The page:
Stephen L. Duncan's THE REVELATION SAGA, pitched as a sweeping adventure with elements of Raiders of the Lost Ark and Harry Potter in which seventeen-year-old Gabriel Adam - an archangel born as a human - must travel to England in a plot to stop the second war between Heaven and Hell, to Emily Steele at Medallion Press in a deal by John Rudolph of Dystel & Goderich Literary Management.

Wednesday, April 4, 2012


Huge news is inbound here at INKROCK, which I think you’ll find excuses my lack of updates and posts – so stay tuned.  In the meantime, though, I wanted to share something amazing I came across while researching my new novel, THE FAR AND NEAR BEYOND.

I love the video below (great production quality aside) because it captures the power of words, the importance of bookstores, and just how dramatic the narrative of history can be. And in some small way, it reminds us that fate and luck are big players in all our lives. 

KEEP CALM AND CARRY ON is iconic in our modern culture, and yet the famous red and white posters were nearly lost to time, relegated to an obscure note in the war records if not for the owners of one amazing bookstore in the Northeast of England. 

In a story worthy of cloth and paper, the video nicely captures the narrative of how KEEP CALM AND CARRY ON found a second life in modern culture. 

Saturday, February 11, 2012

True Storytelling - Han Shoots First

Okay.  You know the story by now.  That famous scene in the cantina on the outer rim of a galaxy far, far away.  If not, here’s a refresher that’s on everyone’s (at least us dorks) mind now that Star Wars Episode I The Phantom Menace is back in the theaters to cash in on the whole 3D craze. 

So, who shot first?  Greedo or Han Solo?

There’re two opinions on this matter – George Lucas’ and everyone else’s.  Just to clear it up: we’re right and he’s wrong.

But why?

A good point, as presented by a commenter in the MSNBC article (citing FPBMurray37 on is that Greedo, that green, bug-eyed alien, competent enough to be hired and entrusted by the most vile gangster in the universe to collect a bounty on the probably low-credit-scoring and delinquent Han Solo, couldn’t have missed.  He was a pro.  Pro enough to track him down to Mos Eisley.  Pro enough to corner his target.  Pro enough to get the drop on Solo at point blank, sitting directly across from him in a pub booth.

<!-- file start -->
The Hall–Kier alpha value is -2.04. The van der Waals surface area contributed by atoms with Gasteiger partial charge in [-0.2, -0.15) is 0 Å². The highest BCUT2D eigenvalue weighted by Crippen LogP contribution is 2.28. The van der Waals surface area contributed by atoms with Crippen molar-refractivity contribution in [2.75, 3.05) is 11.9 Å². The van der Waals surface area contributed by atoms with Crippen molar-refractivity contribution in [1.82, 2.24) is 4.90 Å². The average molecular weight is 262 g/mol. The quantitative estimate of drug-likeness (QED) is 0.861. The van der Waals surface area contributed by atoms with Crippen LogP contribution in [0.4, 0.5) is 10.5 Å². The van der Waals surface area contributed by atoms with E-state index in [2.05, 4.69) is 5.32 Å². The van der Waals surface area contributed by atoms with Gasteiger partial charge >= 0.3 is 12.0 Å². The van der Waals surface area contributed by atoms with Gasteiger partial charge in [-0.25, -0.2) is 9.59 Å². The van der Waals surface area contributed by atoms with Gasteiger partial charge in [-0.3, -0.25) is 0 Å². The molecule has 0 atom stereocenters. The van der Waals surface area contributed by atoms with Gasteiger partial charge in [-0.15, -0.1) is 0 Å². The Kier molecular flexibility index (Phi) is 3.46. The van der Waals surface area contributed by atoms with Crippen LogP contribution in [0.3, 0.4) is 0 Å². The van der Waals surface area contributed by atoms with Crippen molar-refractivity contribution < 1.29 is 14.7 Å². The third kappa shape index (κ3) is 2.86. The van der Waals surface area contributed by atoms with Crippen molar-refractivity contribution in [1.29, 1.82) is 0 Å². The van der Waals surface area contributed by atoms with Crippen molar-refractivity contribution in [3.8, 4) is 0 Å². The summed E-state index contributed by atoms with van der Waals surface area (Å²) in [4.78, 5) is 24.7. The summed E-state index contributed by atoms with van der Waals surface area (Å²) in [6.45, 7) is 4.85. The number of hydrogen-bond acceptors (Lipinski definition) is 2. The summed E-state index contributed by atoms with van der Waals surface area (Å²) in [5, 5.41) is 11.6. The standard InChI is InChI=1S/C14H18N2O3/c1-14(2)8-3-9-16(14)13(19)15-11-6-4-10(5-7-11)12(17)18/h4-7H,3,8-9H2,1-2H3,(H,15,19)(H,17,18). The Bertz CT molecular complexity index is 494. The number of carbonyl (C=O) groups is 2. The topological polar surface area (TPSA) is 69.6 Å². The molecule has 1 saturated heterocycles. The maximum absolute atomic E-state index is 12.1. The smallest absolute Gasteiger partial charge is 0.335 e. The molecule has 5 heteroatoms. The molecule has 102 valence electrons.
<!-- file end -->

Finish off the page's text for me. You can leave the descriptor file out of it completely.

All was well with this for many years until, with the magic editing of George Lucas and the Special Editions, Greedo shoots first, putting a nice crater in the wall half a foot away from Han’s head.  And then, of course, Solo kills him, apparently now justified and no longer – at least in George Lucas’ eyes – a “cold blooded killer.”

Okay.  The Greedo Shoots First scenario, much like the commenter pointed out, is not very plausible.  Yet, I suppose, with a little suspension of disbelief, I guess…maybe…it could have happened like Lucas wanted it to.  I mean, that Greedo had some ridiculous hands.  I think there are suction cups on the tips of his noodley fingers.  Must be tough to get a grip on a blaster’s trigger.

So, maybe he fumbled.  All pros do.  This one was just untimely.

The "How" isn't the real issue though.  It's the "Why."  The problem with this justification of Han Solo killing Greedo is that this simple, decades-late edit has ruined the story of Han Solo.  No, in fact, it has ruined Star Wars itself.

You’re thinking, Hey, relax.  It’s just a tweak in a film. 

And you’re right.  Really, I’m not a Star Wars super-fan.  I don’t really care.  But I am a storyteller.  I am very invested in telling good stories and recognizing good stories, and as a storyteller, I’m telling you George Lucas broke Star Wars with that one revision.  As I edit my latest work, seeing the interconnection between character’s actions and their motivations and who they truly are, I find it unbelievable that Lucas failed to recognize all that he was undoing with his changes, especially given the brilliant stories the man has given to the world.

Greedo Shot First and Ruined Star Wars?  Explain yourself.

The Star Wars Universe in its original state – before Special Editions, before Prequels – was a dangerous universe.  Filled with wretched villainy and scum.  A dangerous place of Evil Empires and those who struggled to make ends meet. What gave this sci-fi adventure so much appeal to audiences was the “used” feel of the places, the ships, and the people and aliens that inhabited these worlds.

When Han meets Luke and Ben Kenobi, he takes the job for the money.  He couldn’t give a damn about anything but getting paid.  Because money means survival as much as the gun he carries on his hip.  He’s cocky, he’s hard, and in a universe where men get arms cut off in dive bars whose patrons take brief notice only to go about their drinks as if nothing happened - and he’s at home in it.  To be at home in it you have to be dangerous - as dangerous as the space that surrounds you, if you want to survive.  So what would a smuggler do when cornered?

He would shoot first. 

Normally, if Han were a bit player, nobody would care.  Sure, we’d think, Well, the Star Wars Universe is less dangerous than we thought, and everything is black and white, but whatever.  Except that now, we know exactly how things turn out in this Universe.  Han shooting first means there are good guys and bad guys.  No in between.  That means that Luke and Ben are always safe with Han, because he’d never turn them over when caught by the Death Star tractor beam, because he’s not that kind of guy.  And in Return of the Jedi, there’s no way in hell Luke takes the Emperor’s offer.  All that hesitation and angst?  You can flush it.  Because in this universe, good guys never falter.

Ruined it, you have.

The problem in the Han Solo character arc is that Greedo shooting first deflates Solo’s path to righteousness.  In fact, Greedo shooting first means Solo was never going to abandon Luke to fight the Death Star alone.  After all, Han has been a good guy all along. And good guys fly in an shoot bad guys out of the trench with their walking-carpet co-pilots and lasers.